Security Maturity: Why You Need It and How to Achieve It
Oliver Presland Vice President, Global Consulting Services Portfolio
Security risks are everywhere in today’s connected world, impacting individuals and organizations alike. Strengthening security postures is imperative as attacks increase in volume, complexity, and severity. Consequently, organizations must strive to assess and achieve security maturity. This post provides an overview of what security maturity means and five tips to achieve it.
What is security maturity?
The term “security maturity” refers to an organization’s security position relative to its risk environment and tolerances. The risk scenarios will vary greatly according to the organizational environment, as each organization has its own security risk culture. Thus, the level of maturity of the organization is determined by how efficiently it implements security controls, reporting, and processes.
The importance of assessing the security maturity level of an organization. It is impossible to ignore the global increase in security threats, if only in terms of volume and complexity. Business leaders shouldn’t ask if their organization will be attacked, but when and how often. To achieve a high level of prevention, detection, and response, organizations need to shift the mindset to a security-first approach. As security risks affect all parts of an organization, a high level of security maturity is essential to ensure key areas are protected.Number of data breaches increasing in the last decade compared with exposed records (Statista)
The first step to achieve this is to assess the security maturity level. Who may benefit from a security maturity assessment?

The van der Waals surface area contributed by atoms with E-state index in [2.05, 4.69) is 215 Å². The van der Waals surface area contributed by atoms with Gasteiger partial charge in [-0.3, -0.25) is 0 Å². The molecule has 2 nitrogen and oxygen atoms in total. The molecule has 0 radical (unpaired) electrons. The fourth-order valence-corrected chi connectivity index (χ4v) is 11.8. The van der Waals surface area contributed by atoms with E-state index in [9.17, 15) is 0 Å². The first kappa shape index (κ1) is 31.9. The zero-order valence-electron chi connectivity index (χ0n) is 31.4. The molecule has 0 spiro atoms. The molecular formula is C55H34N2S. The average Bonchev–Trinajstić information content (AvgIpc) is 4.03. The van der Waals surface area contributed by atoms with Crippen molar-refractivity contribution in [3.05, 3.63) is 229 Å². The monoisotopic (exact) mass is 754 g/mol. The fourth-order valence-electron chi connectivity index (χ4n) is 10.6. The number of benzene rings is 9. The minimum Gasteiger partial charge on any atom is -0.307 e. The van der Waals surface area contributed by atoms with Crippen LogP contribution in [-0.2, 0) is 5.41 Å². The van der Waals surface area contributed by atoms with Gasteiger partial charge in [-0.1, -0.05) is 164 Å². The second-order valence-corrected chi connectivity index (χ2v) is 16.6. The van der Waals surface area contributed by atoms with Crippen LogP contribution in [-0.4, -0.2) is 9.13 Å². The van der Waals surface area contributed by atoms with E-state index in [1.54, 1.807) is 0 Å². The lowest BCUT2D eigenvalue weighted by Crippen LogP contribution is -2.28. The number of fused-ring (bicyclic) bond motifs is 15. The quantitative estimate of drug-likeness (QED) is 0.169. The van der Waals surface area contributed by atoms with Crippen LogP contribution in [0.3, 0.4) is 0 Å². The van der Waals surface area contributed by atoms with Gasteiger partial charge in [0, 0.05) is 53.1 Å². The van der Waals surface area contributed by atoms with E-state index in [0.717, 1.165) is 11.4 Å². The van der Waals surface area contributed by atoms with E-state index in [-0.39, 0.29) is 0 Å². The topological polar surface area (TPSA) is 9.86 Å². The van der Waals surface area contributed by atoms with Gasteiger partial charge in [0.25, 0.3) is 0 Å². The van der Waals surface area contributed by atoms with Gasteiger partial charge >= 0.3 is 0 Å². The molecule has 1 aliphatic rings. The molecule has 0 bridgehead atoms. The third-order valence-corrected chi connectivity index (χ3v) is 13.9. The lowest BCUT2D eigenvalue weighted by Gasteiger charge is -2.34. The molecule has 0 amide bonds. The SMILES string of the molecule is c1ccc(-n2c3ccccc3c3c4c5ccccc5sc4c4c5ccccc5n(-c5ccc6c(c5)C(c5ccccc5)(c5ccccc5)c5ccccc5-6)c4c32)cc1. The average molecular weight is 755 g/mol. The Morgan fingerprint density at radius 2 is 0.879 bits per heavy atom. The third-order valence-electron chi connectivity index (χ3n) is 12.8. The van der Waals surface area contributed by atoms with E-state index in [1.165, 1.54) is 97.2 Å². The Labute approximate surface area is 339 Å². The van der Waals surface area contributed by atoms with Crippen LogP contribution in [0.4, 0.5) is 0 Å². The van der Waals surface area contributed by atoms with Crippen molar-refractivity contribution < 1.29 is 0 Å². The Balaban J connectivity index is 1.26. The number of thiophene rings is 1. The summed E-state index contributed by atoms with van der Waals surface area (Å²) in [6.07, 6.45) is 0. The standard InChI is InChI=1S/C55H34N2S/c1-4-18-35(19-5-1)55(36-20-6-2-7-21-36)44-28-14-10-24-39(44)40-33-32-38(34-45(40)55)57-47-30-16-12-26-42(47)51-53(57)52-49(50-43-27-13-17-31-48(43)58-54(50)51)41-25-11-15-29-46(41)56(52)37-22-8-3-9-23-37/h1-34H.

Organizations that recognize the need to constantly improve their cybersecurity. Let’s say your organization has a basic level of security controls and policies but has not yet invested in automation or consistent policy management across systems. Before optimizing your security posture, it is important to get an independent review to detect strengths and weaknesses and know which security aspects you should focus on increasing your security maturity.
Organizations undergoing a digital transformation. Before, during and after the transformation, the organization may need to reassess the security level achieved, creating a baseline to ensure the security posture is at least maintained, and preferably enhanced, through the cloud migration.
Regularly audited organizations. Most organizations are the subject of annual audits, often by representatives of external bodies who provide certifications that are key to an organization’s standing in the market. In highly regulated industries this is a key concern. Whether subject to PCI, HIPAA, GDPR, ISO27001 or other audits, conducting a regular assessment of security maturity provides evidence to auditors of the organization’s security stance and security improvements.
Organizations working in hybrid or multi-cloud environments. Each provider has different security controls and policies. Thus, assessing your level of security maturity across these environments helps detect which are providing stronger controls, and enable targeted leveling-up across your integrated environment.
Defining Security Maturity Level